Khipu Notes

Notes from Jon Clindaniel's 2019 PhD Thesis at Harvard:

### 4.6 Proof of Concept: Signifying "Credit," "Debit," and "Result" with colors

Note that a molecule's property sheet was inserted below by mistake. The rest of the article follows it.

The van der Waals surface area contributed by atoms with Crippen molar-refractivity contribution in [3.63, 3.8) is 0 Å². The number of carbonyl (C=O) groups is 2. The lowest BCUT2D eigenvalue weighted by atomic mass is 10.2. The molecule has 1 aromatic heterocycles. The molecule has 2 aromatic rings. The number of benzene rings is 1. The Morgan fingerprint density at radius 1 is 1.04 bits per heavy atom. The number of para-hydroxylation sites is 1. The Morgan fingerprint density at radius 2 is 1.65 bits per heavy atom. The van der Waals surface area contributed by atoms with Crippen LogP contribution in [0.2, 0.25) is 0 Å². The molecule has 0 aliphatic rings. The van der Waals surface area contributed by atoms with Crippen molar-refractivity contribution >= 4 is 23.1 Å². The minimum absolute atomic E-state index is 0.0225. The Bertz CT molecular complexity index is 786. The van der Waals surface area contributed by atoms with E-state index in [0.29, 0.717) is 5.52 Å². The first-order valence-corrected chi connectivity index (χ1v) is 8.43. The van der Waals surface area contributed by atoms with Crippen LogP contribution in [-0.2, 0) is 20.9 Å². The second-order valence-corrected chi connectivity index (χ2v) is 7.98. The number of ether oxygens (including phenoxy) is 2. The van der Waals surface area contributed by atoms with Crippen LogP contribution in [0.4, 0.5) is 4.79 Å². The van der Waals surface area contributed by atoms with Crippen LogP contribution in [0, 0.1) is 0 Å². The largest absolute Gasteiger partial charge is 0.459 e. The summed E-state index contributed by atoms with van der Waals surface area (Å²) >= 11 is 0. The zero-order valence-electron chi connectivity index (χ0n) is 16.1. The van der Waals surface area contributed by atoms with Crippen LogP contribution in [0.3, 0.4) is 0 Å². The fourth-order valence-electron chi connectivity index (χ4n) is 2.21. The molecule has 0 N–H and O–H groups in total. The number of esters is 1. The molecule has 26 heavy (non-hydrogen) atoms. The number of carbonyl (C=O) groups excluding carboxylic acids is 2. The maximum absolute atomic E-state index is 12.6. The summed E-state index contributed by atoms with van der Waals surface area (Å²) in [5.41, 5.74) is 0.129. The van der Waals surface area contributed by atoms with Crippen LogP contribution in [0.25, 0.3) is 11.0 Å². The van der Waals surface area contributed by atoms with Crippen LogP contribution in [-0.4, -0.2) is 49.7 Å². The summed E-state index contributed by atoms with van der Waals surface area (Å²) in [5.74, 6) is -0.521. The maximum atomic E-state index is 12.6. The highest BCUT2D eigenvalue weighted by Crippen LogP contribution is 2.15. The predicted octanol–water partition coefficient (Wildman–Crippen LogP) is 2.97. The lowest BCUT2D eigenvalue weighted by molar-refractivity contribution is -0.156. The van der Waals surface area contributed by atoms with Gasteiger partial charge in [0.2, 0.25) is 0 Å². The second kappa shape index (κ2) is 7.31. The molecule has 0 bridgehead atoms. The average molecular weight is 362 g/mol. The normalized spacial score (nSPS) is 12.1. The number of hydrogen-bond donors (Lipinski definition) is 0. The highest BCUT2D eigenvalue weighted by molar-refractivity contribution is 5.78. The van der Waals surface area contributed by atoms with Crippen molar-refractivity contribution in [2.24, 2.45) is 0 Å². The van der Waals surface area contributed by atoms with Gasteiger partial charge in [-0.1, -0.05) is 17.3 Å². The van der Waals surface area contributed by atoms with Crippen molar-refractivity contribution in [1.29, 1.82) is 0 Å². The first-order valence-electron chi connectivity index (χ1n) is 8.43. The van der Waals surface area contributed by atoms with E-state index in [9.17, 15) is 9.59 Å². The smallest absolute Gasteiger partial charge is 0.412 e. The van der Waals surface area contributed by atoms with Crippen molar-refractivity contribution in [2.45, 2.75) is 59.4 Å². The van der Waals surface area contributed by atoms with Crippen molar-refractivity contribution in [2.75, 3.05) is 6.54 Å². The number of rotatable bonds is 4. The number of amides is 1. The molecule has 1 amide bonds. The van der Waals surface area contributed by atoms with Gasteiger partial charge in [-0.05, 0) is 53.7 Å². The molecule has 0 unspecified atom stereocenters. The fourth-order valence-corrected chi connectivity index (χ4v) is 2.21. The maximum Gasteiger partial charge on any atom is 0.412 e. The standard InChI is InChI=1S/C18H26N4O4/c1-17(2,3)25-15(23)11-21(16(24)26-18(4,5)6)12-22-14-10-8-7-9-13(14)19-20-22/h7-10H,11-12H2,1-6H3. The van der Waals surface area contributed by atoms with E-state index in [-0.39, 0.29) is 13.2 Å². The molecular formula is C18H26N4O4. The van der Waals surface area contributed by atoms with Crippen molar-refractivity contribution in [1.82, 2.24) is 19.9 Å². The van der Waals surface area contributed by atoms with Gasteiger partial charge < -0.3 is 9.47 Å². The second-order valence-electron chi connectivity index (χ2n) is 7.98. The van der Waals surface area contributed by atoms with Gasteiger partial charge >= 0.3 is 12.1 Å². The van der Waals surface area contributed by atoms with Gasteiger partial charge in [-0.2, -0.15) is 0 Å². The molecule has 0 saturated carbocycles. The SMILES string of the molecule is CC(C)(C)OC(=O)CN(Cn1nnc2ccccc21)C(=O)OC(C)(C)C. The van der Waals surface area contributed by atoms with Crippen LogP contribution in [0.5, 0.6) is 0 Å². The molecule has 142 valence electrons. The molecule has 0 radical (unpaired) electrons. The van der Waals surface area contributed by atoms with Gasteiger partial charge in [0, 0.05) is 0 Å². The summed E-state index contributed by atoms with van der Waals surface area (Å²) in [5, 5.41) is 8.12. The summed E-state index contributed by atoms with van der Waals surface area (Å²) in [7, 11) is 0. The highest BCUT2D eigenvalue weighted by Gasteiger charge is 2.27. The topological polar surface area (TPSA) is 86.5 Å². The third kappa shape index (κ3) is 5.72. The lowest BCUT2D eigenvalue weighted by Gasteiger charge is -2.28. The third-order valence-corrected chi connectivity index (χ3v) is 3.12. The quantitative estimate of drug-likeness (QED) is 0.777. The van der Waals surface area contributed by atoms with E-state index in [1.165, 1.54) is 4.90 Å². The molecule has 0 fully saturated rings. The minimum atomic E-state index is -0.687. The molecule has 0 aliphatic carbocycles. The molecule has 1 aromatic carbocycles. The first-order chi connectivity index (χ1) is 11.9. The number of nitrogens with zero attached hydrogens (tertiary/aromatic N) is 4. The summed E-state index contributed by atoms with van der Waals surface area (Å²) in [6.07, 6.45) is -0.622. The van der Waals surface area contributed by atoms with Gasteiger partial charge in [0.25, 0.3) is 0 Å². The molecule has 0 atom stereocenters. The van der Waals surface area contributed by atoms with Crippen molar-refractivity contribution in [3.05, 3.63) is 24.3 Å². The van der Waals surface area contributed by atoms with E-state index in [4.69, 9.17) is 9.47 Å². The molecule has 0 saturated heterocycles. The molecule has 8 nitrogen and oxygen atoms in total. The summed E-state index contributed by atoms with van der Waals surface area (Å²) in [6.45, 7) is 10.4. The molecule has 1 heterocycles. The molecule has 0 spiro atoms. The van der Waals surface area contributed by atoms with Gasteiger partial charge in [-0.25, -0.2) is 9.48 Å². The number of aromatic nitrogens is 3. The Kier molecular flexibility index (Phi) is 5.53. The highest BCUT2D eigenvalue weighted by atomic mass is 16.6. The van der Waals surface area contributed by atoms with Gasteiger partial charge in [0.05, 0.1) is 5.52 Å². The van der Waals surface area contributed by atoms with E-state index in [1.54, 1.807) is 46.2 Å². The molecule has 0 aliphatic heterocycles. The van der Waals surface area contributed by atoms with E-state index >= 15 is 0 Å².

In 2015, Urton and Chu demonstrated the use of “fixed values” in the khipus found in Sector A at Inkawasi—that is, numerical values that were repeated over and over in different accounting records. They argue that these values may have represented something like taxes that were placed on goods coming into the storage facility, as the numbers seem to have been involved in many subtractive arithmetic operations. For instance, in the first three cords of UR267A, the numbers 106, 15, and 91 occur in sequence. This sequence of numbers can be algebraically balanced by the mathematical operation of subtraction: “106-15=91.” Similar subtractive operations occur again and again throughout the khipu and Urton and Chu suggest that these fixed values (i.e., taxes) might have indicated a quantity of goods that was to be set aside for the support of the storage facility and its personnel (2015:522). In reviewing these findings, however, I discovered that these sequences of arithmetic operations were not merely implied in the khipus by the numerical values themselves. To the contrary, the sequences of arithmetic operations were explicitly denoted through the use of cord color, by means of the principles I have already laid out in this chapter (see Table 4.2). Specifically, in cords 1-3, you can see that the color white (W) was used to designate addition (credit), the color amber brown (AB) was used to designate subtraction (debit), and the mottled color combination of amber brown and medium brown (AB:MB) was used to designate the result of the arithmetic operations. For instance, the first cord on UR267 has the value 106 recorded on it and is colored white. The second cord has the value 15 recorded on it and is colored amber brown. The third cord of the sequence is colored AB:MB (i.e. mottled) and has the resulting value 91 recorded on it. Therefore, the operations as designated by the colors would be: “+106-15=91.”